06.21.2016

According to a recent survey by PayScale, there is a giant gap between how millennials view themselves in the workplace and how they are viewed by their managers. Media fretting about how this alleged “slacker generation” is faring in adulthood often manifests in articles decrying the number of millennials who still live with their parents.

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Cards, showing all four suitsImage by Enoch Lau, via Wikimedia Commons under a CC-BY-SA license. Take a card deck (no jokers). Pull out a card. What’s the probability that you’ll see a spade?

25%, right?

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Pope FrancisOn Thursday, June 18, 2015, Pope Francis is due to deliver his first encyclical, a major document laying out an interpretation of Catholic doctrine. His theme will be the environment, and especially climate change.

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Let it be known that I love, love, love Tobin Grant’s work at Religion News Service. The political scientist at Southern Illinois University examines the role of religion in politics (and vice versa) using beautiful and informative data visualizations. I’m particularly enamored of this graphic, showing how members of different denominations fall out in terms of belief that the government should provide more services, compared to the degree to which they believe the government should promote morality.

I love it so much, in fact, that I decided to make my own version, exploring church memberships’ views on evolution and other scientific topics.

So I downloaded the 2007 version of Pew’s Religious Landscape Survey (a new version of this survey was just published, but the raw data aren’t available, nor have results from any questions on evolution been published), and broke it down the same way Grant did.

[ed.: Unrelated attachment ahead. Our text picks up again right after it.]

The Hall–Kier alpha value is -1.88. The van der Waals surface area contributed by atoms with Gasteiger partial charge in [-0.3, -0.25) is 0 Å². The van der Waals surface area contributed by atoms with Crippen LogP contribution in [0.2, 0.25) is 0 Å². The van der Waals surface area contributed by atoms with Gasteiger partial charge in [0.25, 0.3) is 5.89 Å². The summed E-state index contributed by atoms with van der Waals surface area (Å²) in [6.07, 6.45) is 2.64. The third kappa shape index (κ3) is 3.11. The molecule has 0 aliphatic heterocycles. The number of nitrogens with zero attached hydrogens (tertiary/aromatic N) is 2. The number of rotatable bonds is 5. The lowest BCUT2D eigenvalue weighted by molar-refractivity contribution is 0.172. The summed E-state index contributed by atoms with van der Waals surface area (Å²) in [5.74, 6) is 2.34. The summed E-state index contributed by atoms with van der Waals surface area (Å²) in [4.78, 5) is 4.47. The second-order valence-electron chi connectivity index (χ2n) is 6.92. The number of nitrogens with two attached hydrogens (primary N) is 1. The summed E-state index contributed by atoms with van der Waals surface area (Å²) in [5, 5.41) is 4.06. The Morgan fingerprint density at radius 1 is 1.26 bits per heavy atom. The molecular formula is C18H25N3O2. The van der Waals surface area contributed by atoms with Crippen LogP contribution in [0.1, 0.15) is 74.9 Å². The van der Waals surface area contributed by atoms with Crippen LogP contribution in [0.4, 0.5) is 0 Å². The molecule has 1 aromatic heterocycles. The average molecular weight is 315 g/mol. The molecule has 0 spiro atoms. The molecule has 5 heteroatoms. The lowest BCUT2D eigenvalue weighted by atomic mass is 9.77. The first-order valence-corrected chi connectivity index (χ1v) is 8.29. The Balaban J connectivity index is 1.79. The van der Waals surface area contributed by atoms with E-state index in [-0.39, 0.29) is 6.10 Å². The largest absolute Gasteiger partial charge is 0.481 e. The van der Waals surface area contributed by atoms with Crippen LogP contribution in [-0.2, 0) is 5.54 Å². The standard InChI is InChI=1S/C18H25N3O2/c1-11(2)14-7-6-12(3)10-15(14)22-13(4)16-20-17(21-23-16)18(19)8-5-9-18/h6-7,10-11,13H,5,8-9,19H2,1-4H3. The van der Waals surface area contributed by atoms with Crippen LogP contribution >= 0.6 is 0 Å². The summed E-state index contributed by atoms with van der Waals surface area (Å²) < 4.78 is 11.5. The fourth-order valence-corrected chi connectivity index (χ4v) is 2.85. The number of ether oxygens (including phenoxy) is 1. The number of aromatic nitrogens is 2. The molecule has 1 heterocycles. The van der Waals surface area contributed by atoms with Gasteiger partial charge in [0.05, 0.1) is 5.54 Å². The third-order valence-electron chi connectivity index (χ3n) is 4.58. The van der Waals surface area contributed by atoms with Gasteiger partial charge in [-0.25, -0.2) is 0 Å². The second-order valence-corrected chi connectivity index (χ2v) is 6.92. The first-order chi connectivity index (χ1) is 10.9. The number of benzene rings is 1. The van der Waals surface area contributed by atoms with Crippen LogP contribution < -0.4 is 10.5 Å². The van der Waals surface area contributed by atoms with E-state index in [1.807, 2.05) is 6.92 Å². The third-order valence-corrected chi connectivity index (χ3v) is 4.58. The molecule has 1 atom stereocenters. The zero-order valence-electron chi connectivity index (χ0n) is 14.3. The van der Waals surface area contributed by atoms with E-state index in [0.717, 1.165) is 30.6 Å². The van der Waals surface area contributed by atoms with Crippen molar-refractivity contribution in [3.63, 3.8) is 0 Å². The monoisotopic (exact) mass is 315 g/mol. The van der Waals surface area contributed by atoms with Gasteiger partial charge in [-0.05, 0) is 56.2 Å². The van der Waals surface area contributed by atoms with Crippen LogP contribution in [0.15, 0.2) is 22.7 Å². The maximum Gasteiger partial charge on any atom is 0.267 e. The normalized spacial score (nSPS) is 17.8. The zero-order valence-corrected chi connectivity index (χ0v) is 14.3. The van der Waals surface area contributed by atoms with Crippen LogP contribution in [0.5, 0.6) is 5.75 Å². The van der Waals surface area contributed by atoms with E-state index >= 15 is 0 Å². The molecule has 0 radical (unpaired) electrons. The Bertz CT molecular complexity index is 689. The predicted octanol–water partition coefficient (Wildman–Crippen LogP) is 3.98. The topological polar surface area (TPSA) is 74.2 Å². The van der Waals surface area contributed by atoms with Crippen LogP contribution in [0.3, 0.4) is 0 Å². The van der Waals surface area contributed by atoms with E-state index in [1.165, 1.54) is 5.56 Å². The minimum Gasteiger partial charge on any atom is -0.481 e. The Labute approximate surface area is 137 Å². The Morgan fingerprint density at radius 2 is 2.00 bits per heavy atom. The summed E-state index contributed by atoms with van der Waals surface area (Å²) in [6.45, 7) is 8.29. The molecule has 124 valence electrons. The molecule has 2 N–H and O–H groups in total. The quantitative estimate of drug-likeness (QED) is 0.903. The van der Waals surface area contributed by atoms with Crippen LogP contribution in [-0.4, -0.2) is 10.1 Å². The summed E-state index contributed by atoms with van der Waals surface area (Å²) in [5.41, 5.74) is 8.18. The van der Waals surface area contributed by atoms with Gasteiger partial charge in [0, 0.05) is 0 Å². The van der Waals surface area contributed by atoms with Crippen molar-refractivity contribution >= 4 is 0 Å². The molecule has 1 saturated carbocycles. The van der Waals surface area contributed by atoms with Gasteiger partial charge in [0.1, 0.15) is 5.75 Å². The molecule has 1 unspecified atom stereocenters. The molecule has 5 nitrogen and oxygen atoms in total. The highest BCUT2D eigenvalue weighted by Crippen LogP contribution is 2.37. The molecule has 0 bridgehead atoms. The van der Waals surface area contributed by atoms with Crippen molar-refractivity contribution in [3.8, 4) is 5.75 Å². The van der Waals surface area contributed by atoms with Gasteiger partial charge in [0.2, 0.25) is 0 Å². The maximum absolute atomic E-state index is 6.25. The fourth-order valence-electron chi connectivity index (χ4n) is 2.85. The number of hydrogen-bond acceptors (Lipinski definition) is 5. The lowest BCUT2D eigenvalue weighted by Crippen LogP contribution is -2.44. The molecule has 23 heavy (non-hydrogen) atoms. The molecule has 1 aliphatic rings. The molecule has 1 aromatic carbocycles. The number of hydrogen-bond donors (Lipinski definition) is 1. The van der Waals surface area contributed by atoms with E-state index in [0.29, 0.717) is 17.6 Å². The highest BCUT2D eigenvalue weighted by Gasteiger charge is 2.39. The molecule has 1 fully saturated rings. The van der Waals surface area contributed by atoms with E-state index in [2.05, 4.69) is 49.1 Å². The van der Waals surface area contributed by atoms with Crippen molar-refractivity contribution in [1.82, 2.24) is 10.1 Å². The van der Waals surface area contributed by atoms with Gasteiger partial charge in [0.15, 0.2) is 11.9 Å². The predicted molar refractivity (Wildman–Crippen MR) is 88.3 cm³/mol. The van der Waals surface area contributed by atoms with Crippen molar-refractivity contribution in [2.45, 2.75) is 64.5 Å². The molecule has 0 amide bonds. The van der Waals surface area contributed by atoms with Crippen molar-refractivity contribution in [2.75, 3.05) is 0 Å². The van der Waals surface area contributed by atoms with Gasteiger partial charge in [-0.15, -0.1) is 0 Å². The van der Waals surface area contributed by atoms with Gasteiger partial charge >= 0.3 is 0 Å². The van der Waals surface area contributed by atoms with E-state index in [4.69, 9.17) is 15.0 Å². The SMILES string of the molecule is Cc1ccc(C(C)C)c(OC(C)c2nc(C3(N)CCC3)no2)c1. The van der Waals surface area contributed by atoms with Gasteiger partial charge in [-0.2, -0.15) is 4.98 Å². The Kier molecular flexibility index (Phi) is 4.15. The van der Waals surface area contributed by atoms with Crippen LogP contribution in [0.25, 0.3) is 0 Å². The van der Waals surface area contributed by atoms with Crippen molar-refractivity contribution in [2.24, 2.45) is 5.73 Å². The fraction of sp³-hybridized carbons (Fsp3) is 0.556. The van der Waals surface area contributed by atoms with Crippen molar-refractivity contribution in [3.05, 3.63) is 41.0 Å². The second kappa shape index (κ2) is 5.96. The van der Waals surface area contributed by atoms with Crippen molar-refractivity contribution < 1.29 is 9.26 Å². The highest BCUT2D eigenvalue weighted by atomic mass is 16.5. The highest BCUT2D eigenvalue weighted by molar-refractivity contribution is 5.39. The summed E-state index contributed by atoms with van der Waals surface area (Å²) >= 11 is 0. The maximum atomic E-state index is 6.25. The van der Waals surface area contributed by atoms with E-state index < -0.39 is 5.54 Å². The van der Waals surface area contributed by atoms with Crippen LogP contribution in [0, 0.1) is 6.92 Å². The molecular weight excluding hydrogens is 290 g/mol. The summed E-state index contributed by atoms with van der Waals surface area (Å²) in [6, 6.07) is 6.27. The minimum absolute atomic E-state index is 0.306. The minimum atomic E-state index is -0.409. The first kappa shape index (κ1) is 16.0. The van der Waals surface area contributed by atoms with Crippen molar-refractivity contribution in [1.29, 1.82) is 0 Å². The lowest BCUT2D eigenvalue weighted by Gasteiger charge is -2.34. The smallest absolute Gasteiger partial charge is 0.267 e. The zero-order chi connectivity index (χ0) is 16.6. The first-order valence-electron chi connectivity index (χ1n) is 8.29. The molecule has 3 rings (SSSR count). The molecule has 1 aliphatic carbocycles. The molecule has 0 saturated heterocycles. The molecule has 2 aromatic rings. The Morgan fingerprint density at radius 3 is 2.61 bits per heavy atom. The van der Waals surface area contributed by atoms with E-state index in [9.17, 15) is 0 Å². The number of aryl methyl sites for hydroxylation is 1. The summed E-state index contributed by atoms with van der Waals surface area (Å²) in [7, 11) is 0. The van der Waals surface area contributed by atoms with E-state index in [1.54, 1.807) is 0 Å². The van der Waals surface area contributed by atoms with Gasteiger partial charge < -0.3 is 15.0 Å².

Plot of religious groups’ attitudes on the environment vs. evolution

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Were you lying all the time? Was it just a game to you?
But I’m in so deep. You know I’m such a fool for you.
You got me wrapped around your finger, ah, ha, ha.
Do you have to let it linger? Do you have to, do you have to,
Do you have to let it linger?

—The Cranberries, “Linger” from the album Everybody Else Is Doing It, So Why Can’t We?

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While discussion of Israeli elections has largely (and reasonably) focused on the different parties’ views on the occupation of Palestine and the prospect of war with Iran, the ongoing effort to craft a coalition government may carry risks for science education, too.

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BioLogos, a nonprofit dedicated to promoting evolution within evangelical circles, recently released a large survey examining how and why people develop their views on evolution. There’s a lot to mine there, though you can read the highlights in NCSE’s news item. I’m especially fascinated by the survey’s work to separate out different stances in the public conversation on how evolution and religion intersect.

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The issue of whether Sherlock Holmes is science literate led to some fascinating discussion in the comments section, though not, I fear, to a consensus. But let’s turn to a matter closer to my own heart and examine what we can learn about someone’s science literacy based on whether they reject evolution.

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